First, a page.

“Stephen!” I said. “As I live and breathe.”

The other smokers continued further out through the gate and into the courtyard, leaving me alone with Stephen. I felt the urge to join them but felt more strongly the urge to be a good host and make conversation.

“I saw you here last year. I was surprised. I thought you had moved on to a doctoral program somewhere else.”

He continued saying nothing, and his eyes never quite met mine.

“You want a smoke? I can’t remember if you do.”

At that, he looked at me, unblinking, and spoke a single word:


I waited for an explanation, but he just continued staring and sitting. Finally, I decided to proceed with my immediate social plan.

“Yup,” I said. “It’s about to be. Have a good time at the party, yeah? I’m going to have myself a quick drag. See you in there.”

When I returned, Stephen was nowhere to be found.

Two months later I learned that he had died. He had jumped off the Big Four Bridge that crosses from Indiana into Louisville, an old railway truss bridge that had been converted to pedestrian use in the 2010s. Someone mentioned it in a private online group for the grad students. When I heard about the circumstances, I decided to use my spring break to visit his family in Indianapolis.

This is how I know so much about his family. They were happy to invite me in for a few days and talk about Stephen. I heard all about his childhood, his early love for Stoic moral philosophy, his self-propelled schooling all the way through grad school, and the fights he would often instigate with the rest of his family. I learned that he loved bluegrass music thanks to a high school girlfriend. I learned that he had tried to join the military but was turned away because of joint problems. I learned that he despised his family’s Methodist religiosity. I began to put together a picture of who Stephen Gregors had been, a young and serious man who made few excuses for others and even fewer for himself. His father showed me an incomplete manuscript with the working title of A Modern Consolation of Philosophy. I wondered why he was a history student at all.

But mostly I wondered how he had appeared at my Twelfth Night party for two years in a row, when he had jumped off the Big Four Bridge in the autumn after that first Christmas.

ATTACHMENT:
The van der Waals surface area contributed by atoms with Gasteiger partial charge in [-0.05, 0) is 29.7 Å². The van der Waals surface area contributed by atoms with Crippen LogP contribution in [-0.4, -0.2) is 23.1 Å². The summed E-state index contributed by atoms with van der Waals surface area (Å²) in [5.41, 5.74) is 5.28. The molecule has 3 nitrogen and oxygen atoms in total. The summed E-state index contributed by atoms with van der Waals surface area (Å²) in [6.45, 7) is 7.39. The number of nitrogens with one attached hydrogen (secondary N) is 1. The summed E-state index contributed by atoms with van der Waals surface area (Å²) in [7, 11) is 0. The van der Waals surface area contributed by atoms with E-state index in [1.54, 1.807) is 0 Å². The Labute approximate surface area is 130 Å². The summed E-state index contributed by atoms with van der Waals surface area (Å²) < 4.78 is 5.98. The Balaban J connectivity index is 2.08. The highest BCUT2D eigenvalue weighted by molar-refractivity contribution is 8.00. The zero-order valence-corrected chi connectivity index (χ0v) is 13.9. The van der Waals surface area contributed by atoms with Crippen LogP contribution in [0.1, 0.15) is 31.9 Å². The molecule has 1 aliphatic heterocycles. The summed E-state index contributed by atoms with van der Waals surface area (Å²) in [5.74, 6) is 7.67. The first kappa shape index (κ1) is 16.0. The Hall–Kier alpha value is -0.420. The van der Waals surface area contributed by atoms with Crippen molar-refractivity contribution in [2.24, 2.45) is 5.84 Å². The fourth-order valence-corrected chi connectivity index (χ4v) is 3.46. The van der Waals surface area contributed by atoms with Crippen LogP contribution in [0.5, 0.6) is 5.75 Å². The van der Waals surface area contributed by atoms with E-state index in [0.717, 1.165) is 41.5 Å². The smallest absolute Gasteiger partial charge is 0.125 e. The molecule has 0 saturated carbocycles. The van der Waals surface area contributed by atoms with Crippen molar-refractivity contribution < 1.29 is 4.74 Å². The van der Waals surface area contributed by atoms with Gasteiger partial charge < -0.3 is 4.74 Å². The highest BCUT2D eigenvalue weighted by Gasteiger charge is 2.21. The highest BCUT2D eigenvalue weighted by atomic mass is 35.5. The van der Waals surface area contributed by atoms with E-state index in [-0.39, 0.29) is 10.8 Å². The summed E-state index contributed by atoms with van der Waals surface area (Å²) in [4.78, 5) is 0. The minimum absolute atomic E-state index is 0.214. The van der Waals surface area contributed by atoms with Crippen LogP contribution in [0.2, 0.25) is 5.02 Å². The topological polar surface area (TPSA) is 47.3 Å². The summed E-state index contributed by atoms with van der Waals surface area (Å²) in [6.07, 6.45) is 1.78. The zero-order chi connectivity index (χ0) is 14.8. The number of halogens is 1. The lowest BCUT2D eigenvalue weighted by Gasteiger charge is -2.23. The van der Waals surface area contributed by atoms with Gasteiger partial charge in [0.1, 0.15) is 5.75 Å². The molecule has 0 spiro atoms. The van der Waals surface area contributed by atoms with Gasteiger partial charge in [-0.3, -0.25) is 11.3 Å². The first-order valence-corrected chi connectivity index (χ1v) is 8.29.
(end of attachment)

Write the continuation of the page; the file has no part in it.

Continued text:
I did not tell any of this to Stephen’s family. I did not want to burden them with the knowledge of… whatever it was I actually knew. Who could say what it meant? Perhaps I had imagined the whole thing. Perhaps he had made such an impression upon me at that first party that I could not imagine the parties happening without him in the future.

Or perhaps it was something else entirely.

It is November now. I was out in a local cemetery last night, thinking about whether or not I want to host another Twelfth Night. Did I want to see the image of Stephen again, sitting on yet another of our many chairs? Brian and I will be moving out in January. I have nothing holding me here anymore. None of my attempts at relationships have worked out. I think you are the only woman I have been able to take on more than three dates.

I was also in the cemetery to pray for the dead. I told you that your good influence had rubbed off on me, in spite of everything. I did not recognize any of the names on the tombstones. I am but a pilgrim in this city. One day I may put down roots, but it won’t be here.

It was in the midst of an Ave that I saw the familiar, tall outline of a man standing among the graves. I walked up to him and looked where he was looking. There was a small statue of an angelic child above a grave a few rows away.

“Good evening,” I said.

He looked at me and nodded, then went back to staring at the statue.

“I have a thought,” I continued without waiting for him to reply. I worried that if I did not keep talking then I simply would run off into the night and never look back. “I think that maybe the circumstances of your death are not so straightforward. I think you had a long enough moment to reconsider the full weight of your actions before you hit the Ohio River.”

He nodded.

I waited, switching from the urgency of speech to a desire not to rush him. He had all the time in the world, after all.

“Do you remember my words?” he asked, finally.

“Yes,” I replied. “I looked it up afterwards. ‘Here there is no why.’ A comment made in order to, I guess, explain the senseless cruelty of the World War. Many lost their faith because of the War. Just as many had their faithlessness confirmed.”

“It was a lying phrase.”

I thought on that for another long moment. It had been the sort of phrase that tugged on something deep and dark at the bottom of my soul, like a monster being dredged up from the sea floor.

“Is that what you realized as you fell?” I said. “That you had been lied to? That there might indeed be a why?”

He stood very still for a quiet minute before he spoke again for the last time.

“It was an Epiphany.”

Then he was gone. I have no assurances that he was not in fact something more malign than he appeared to be, but I have no reason to think that a demon would appear only to pass along a message of hope.

This is why I write to you. In your chosen state of life, you are in perpetual prayer for the salvation of others. I do not ask you to pray for me, but for Stephen. Please consider this an act of charity for a soul in almost complete poverty. I will never visit you, nor will I ask you for anything else in this life. My sincerest apologies if this opens old wounds or makes your life difficult. I do not know who else could help Stephen as much as you could, now.

My apologies also for addressing you by your old name, and not as Sister Rose. Your own sister told me the details a few months back. I think she has almost forgiven me.

I hope you are well. God bless.



Jonathan Edward McDonald lives in the deeply historic St. Charles, Missouri. He has been published in Dappled Things and Ramify, and has written film scripts for Dakota Road Productions.

“Twelfth Night” by Jonathan Edward McDonald. Copyright © 2023 by Jonathan Edward McDonald.

Want to read more great stories like this? Support Mysterion on Patreon!